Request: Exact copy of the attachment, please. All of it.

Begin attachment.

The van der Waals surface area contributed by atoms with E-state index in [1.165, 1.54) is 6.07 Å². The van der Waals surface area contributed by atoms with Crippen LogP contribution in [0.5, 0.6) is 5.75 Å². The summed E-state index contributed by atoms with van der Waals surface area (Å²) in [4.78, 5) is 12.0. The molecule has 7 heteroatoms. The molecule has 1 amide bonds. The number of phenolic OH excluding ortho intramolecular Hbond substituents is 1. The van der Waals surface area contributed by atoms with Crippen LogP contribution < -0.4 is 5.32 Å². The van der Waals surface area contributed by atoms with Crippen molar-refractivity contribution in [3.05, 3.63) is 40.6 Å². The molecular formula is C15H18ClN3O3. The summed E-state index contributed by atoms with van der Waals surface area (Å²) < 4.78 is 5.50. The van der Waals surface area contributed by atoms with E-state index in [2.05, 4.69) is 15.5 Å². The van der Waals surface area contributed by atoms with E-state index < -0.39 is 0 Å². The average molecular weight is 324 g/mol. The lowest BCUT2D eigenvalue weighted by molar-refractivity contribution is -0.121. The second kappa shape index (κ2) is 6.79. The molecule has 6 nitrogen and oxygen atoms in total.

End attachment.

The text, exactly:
The van der Waals surface area contributed by atoms with E-state index in [1.165, 1.54) is 6.07 Å². The van der Waals surface area contributed by atoms with Crippen LogP contribution in [0.5, 0.6) is 5.75 Å². The summed E-state index contributed by atoms with van der Waals surface area (Å²) in [4.78, 5) is 12.0. The molecule has 7 heteroatoms. The molecule has 1 amide bonds. The number of phenolic OH excluding ortho intramolecular Hbond substituents is 1. The van der Waals surface area contributed by atoms with Crippen LogP contribution < -0.4 is 5.32 Å². The van der Waals surface area contributed by atoms with Crippen molar-refractivity contribution in [3.05, 3.63) is 40.6 Å². The molecular formula is C15H18ClN3O3. The summed E-state index contributed by atoms with van der Waals surface area (Å²) < 4.78 is 5.50. The van der Waals surface area contributed by atoms with E-state index in [2.05, 4.69) is 15.5 Å². The van der Waals surface area contributed by atoms with E-state index < -0.39 is 0 Å². The average molecular weight is 324 g/mol. The lowest BCUT2D eigenvalue weighted by molar-refractivity contribution is -0.121. The second kappa shape index (κ2) is 6.79. The molecule has 6 nitrogen and oxygen atoms in total.